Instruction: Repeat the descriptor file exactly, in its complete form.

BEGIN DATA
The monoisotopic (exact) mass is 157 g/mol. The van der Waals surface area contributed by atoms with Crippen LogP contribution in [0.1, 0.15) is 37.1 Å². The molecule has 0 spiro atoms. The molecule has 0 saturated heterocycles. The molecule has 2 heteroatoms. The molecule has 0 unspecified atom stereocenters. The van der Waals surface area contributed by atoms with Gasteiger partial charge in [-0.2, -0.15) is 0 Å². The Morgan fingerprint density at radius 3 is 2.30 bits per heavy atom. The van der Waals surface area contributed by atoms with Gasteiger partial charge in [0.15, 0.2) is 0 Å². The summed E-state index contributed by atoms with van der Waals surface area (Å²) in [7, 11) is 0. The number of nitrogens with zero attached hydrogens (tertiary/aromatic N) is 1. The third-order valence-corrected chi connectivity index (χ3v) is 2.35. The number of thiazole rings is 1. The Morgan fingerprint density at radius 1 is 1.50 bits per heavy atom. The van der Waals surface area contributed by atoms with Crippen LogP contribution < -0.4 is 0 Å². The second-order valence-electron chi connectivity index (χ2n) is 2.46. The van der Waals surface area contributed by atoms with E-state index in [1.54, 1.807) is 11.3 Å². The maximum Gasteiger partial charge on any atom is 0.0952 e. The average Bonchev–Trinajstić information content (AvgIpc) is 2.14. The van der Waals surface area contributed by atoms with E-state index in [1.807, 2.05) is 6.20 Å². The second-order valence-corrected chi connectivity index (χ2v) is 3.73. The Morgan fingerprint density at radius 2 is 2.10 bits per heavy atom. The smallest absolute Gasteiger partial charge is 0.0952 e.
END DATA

The monoisotopic (exact) mass is 157 g/mol. The van der Waals surface area contributed by atoms with Crippen LogP contribution in [0.1, 0.15) is 37.1 Å². The molecule has 0 spiro atoms. The molecule has 0 saturated heterocycles. The molecule has 2 heteroatoms. The molecule has 0 unspecified atom stereocenters. The van der Waals surface area contributed by atoms with Gasteiger partial charge in [-0.2, -0.15) is 0 Å². The Morgan fingerprint density at radius 3 is 2.30 bits per heavy atom. The van der Waals surface area contributed by atoms with Gasteiger partial charge in [0.15, 0.2) is 0 Å². The summed E-state index contributed by atoms with van der Waals surface area (Å²) in [7, 11) is 0. The number of nitrogens with zero attached hydrogens (tertiary/aromatic N) is 1. The third-order valence-corrected chi connectivity index (χ3v) is 2.35. The number of thiazole rings is 1. The Morgan fingerprint density at radius 1 is 1.50 bits per heavy atom. The van der Waals surface area contributed by atoms with Crippen LogP contribution < -0.4 is 0 Å². The second-order valence-electron chi connectivity index (χ2n) is 2.46. The van der Waals surface area contributed by atoms with E-state index in [1.54, 1.807) is 11.3 Å². The maximum Gasteiger partial charge on any atom is 0.0952 e. The average Bonchev–Trinajstić information content (AvgIpc) is 2.14. The van der Waals surface area contributed by atoms with E-state index in [1.807, 2.05) is 6.20 Å². The second-order valence-corrected chi connectivity index (χ2v) is 3.73. The Morgan fingerprint density at radius 2 is 2.10 bits per heavy atom. The smallest absolute Gasteiger partial charge is 0.0952 e.